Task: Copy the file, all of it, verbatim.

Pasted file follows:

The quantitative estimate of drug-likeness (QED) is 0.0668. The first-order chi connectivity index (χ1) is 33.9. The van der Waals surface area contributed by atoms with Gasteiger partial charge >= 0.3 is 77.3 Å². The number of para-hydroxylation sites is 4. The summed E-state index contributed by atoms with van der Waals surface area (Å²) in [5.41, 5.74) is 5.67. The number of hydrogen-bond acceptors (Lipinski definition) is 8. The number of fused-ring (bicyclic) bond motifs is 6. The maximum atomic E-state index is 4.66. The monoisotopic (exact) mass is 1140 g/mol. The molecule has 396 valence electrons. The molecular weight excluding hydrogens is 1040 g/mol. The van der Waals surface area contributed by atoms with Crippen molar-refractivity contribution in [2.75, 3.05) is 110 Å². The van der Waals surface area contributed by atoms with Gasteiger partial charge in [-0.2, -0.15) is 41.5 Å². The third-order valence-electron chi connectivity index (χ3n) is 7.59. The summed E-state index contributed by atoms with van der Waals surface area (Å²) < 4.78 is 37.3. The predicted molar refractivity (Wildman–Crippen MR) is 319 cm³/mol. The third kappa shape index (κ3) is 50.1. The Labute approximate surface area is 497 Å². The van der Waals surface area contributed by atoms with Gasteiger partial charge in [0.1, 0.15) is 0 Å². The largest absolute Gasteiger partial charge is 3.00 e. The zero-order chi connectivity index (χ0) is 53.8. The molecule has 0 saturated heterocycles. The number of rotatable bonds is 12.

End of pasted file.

The quantitative estimate of drug-likeness (QED) is 0.0668. The first-order chi connectivity index (χ1) is 33.9. The van der Waals surface area contributed by atoms with Gasteiger partial charge >= 0.3 is 77.3 Å². The number of para-hydroxylation sites is 4. The summed E-state index contributed by atoms with van der Waals surface area (Å²) in [5.41, 5.74) is 5.67. The number of hydrogen-bond acceptors (Lipinski definition) is 8. The number of fused-ring (bicyclic) bond motifs is 6. The maximum atomic E-state index is 4.66. The monoisotopic (exact) mass is 1140 g/mol. The molecule has 396 valence electrons. The molecular weight excluding hydrogens is 1040 g/mol. The van der Waals surface area contributed by atoms with Crippen molar-refractivity contribution in [2.75, 3.05) is 110 Å². The van der Waals surface area contributed by atoms with Gasteiger partial charge in [-0.2, -0.15) is 41.5 Å². The third-order valence-electron chi connectivity index (χ3n) is 7.59. The summed E-state index contributed by atoms with van der Waals surface area (Å²) < 4.78 is 37.3. The predicted molar refractivity (Wildman–Crippen MR) is 319 cm³/mol. The third kappa shape index (κ3) is 50.1. The Labute approximate surface area is 497 Å². The van der Waals surface area contributed by atoms with Gasteiger partial charge in [0.1, 0.15) is 0 Å². The largest absolute Gasteiger partial charge is 3.00 e. The zero-order chi connectivity index (χ0) is 53.8. The molecule has 0 saturated heterocycles. The number of rotatable bonds is 12.